A problems for conventional plant breeders is the transfer of genes between experimental crops in a field and its wild relatives beyond the fence. The pollen of sexually reproducing plants can be blown long distances in some cases. Some families are more susceptible than others: the Cruciferae, which include the Brassicas (cabbages etc.) are particularly prone to this type of promiscuity. Recent research on transgenic oilseed rape has shown that it will cross-breed with its weedy relatives, making them similarly resistant to herbicides (Mikkleson et al. 1996). This may result in the genesis of ‘superweeds’ which could require even more toxic chemicals to eliminate them. As AgrEvo, a company marketing transgenic rape seeds, observes ‘the farmer can always control these resistant weeds with other products’ ( In many parts of West Africa, the wild relatives of sorghum and millet cross constantly with their domesticated relatives, and the crosses invade the field as weeds and constitute a significant economic problem. The same is true of Eurasian rices and foxtail millet in China. The transfer of genes from GMOs to close relatives, risks creating virtually ineradicable weeds and eliminating the ‘normal’ gene pool of such wild plants. This would be a major contribution to food insecurity in developing countries, if ineradicable weedy varieties of major food crops such as sorghum and millet were created. 4.4 Is gene transfer like cross-breeding?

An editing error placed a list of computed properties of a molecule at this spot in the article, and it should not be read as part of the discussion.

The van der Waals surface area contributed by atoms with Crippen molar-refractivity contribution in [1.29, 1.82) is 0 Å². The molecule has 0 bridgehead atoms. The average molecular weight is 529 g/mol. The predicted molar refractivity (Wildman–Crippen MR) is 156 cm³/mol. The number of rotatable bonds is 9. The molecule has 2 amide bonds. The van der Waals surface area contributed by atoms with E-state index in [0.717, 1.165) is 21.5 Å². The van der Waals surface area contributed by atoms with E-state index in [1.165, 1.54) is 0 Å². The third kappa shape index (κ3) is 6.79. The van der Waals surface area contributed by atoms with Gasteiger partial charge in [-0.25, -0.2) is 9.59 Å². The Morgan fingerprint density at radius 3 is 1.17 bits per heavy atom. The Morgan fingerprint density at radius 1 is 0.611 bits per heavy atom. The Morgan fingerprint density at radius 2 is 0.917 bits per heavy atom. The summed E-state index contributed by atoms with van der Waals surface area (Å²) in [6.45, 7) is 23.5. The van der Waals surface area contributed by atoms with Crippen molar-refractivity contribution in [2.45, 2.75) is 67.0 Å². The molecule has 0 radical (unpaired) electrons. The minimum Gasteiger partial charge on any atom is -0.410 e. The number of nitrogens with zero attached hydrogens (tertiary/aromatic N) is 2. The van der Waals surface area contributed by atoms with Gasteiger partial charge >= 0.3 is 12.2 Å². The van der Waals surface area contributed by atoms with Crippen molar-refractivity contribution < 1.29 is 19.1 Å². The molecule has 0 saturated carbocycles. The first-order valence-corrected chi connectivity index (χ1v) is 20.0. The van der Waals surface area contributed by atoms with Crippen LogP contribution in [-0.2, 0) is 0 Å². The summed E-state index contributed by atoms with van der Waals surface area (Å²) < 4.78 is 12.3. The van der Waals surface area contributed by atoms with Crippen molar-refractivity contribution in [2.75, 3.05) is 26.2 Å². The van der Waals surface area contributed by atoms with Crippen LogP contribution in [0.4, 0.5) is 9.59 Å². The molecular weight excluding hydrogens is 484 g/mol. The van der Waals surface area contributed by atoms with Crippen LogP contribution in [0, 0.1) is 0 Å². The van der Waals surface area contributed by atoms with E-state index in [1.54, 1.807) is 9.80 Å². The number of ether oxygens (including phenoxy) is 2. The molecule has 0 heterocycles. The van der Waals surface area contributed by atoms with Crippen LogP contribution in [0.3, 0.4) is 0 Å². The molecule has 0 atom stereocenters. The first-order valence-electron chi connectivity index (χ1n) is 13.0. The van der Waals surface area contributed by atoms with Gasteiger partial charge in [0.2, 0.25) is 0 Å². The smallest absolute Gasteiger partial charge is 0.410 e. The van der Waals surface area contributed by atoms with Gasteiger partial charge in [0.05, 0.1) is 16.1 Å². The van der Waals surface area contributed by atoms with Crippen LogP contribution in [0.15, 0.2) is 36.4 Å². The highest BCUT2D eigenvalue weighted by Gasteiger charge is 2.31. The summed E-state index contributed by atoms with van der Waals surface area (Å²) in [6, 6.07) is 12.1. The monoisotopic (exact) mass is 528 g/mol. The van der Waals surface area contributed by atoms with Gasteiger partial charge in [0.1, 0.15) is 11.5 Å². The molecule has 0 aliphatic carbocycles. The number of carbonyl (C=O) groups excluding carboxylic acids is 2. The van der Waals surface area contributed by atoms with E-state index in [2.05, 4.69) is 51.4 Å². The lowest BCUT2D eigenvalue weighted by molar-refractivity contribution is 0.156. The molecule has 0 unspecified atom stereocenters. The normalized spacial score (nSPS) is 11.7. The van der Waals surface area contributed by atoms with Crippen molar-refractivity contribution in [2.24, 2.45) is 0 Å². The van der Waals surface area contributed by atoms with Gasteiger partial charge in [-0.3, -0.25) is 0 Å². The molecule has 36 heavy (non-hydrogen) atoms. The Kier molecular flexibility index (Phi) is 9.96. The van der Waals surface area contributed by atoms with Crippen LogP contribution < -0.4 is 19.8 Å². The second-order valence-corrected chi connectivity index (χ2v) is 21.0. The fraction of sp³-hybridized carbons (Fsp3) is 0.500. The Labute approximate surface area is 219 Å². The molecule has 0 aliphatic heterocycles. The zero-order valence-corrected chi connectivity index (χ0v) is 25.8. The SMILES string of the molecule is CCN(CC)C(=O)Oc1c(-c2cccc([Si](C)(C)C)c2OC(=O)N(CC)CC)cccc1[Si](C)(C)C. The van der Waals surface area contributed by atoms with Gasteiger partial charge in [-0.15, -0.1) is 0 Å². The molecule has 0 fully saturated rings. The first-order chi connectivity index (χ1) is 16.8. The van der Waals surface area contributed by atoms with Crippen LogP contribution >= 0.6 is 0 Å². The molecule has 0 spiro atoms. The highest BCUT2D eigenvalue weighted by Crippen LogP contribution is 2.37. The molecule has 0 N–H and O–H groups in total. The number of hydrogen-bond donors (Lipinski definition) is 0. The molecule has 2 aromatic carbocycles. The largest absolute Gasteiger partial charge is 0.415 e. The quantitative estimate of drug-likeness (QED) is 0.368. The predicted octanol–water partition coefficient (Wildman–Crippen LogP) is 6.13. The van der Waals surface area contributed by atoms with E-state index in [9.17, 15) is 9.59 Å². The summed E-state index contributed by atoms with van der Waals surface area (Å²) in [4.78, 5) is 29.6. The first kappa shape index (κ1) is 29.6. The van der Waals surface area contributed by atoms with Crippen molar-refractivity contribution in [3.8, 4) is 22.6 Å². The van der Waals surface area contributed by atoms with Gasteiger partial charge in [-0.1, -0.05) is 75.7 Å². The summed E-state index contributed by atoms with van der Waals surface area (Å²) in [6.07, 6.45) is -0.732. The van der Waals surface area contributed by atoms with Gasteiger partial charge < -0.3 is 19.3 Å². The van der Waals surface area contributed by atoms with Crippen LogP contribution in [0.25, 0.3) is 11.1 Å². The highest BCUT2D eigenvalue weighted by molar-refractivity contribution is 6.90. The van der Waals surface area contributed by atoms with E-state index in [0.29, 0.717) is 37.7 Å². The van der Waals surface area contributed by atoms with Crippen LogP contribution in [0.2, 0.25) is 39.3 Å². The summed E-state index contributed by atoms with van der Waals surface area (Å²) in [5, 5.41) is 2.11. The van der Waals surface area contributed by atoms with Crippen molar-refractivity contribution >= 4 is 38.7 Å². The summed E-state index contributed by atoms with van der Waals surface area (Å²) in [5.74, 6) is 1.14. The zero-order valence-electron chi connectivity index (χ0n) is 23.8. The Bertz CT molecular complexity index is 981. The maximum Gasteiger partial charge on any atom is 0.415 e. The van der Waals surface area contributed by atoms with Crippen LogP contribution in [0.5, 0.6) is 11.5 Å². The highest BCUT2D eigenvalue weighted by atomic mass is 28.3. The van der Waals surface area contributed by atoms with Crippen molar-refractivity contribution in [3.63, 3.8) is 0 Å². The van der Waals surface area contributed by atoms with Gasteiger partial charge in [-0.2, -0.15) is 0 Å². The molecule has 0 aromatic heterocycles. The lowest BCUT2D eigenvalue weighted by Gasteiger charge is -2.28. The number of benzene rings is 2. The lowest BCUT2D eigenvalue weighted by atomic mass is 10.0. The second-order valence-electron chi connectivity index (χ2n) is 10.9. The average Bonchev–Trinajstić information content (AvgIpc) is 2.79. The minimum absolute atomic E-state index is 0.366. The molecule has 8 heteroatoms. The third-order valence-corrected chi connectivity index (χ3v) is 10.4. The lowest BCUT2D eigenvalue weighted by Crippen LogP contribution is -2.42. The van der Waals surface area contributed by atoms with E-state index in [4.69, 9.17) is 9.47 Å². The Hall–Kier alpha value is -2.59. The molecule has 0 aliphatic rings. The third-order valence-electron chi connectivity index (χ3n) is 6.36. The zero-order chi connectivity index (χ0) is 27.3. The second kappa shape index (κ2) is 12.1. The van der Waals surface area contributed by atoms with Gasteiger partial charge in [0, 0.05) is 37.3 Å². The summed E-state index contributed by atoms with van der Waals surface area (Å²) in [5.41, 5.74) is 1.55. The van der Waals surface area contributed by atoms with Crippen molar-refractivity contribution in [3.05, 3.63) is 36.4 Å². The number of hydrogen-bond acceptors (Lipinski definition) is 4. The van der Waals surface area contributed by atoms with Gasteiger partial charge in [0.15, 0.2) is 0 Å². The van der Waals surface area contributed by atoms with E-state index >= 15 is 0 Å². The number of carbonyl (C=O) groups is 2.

A common argument is that gene transfer is simply a modern form of cross-breeding, accelerating a process that historically has taken centuries or millennia. This is seductive but false. Organisms evolve species barriers, probably as a mechanism against pathogen transfer, and cross-breeding to produce fertile offspring can take place only between closely related organisms. However, gene-splicing conjoins anything: in a famously bizarre example, genes from arctic fish are being spliced into strawberries, to help them resist frost. This circumvention of natural species barriers is unlike any other natural or anthropic process and its consequences not predictable from existing experimental data. Whether it is true that ‘the introduced gene randomly incorporates itself into the DNA of its new plant or animal host’ remains to be seen. In another development, soil rhizobia are now being genetically modified to produce additional nitrogen. Rhizobium meliloti has been spliced to be resistant to antibiotics and to fix up to three times as much nitrogen as ‘normal’. The benefits are that this should increase soil fertility without chemical fertiliser. The downside is that such a rhizobium would be quite untrackable. Once released it could never be recalled. The effects on soil ecology are difficult to predict. 4.5 Transfer to other parts of the food chain